How we worked to take a local brewery from the taproom to the supermarket!
“Millennial” has in a large way become a buzzword that many people use to describe those who are younger than themselves. Because of this, it can sometimes be confusing when researching the best way to market to them. We’ve tried to fix this by writing a handy little guide!
It’s hard to imagine that just a few short months ago, many of us were excitedly looking forward to the year 2020. It was the dawn of a new decade, a time of new beginnings, the return of the roaring ’20s. Then something happened that no one expected. There began to be whispers of something called COVID-19, a strange new disease with no known cure.
Many companies throughout the United States, both large and small, are finding themselves having to develop and implement new protocols, such as taking their brick and mortar wares online as a method of avoiding employee and customer exposure to COVID-19. For large corporations this task is easily manageable, but for the average small business looking into transitioning their business from an in-store experience to an online one it can be perplexing.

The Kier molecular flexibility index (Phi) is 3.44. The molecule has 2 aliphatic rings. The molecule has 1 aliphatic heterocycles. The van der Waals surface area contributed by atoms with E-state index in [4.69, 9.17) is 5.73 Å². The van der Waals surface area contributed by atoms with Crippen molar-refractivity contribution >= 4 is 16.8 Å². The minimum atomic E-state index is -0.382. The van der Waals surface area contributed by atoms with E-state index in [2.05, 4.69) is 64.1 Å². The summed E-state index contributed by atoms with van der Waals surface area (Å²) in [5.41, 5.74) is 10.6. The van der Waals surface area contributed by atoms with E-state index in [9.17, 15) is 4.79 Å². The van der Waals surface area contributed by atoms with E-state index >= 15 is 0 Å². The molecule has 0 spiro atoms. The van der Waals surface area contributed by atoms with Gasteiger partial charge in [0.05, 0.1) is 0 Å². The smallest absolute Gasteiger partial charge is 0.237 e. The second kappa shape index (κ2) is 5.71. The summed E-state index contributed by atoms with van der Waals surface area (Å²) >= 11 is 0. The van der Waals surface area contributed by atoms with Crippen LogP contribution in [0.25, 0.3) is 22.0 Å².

Working from home is becoming a very real necessity all of a sudden. In an effort to slow the progress of COVID-19 and protect the community, many people have put themselves into a state of voluntary quarantine. But this social distancing can create a huge gap between you and the customers you’re used to talking to. Without as much foot traffic in your workplace, you can’t rely on flyers, chalk signs, or word of mouth to get news about your business around. So how do you talk to people, without being able to talk to them?
A work-from-home system can present a drastic and sometimes intimidating change to daily interaction, but it can also prove to be just as productive as working in-office when done well. Here are all of the tools that we’ve found highly effective in maintaining workplace morale and productivity remotely.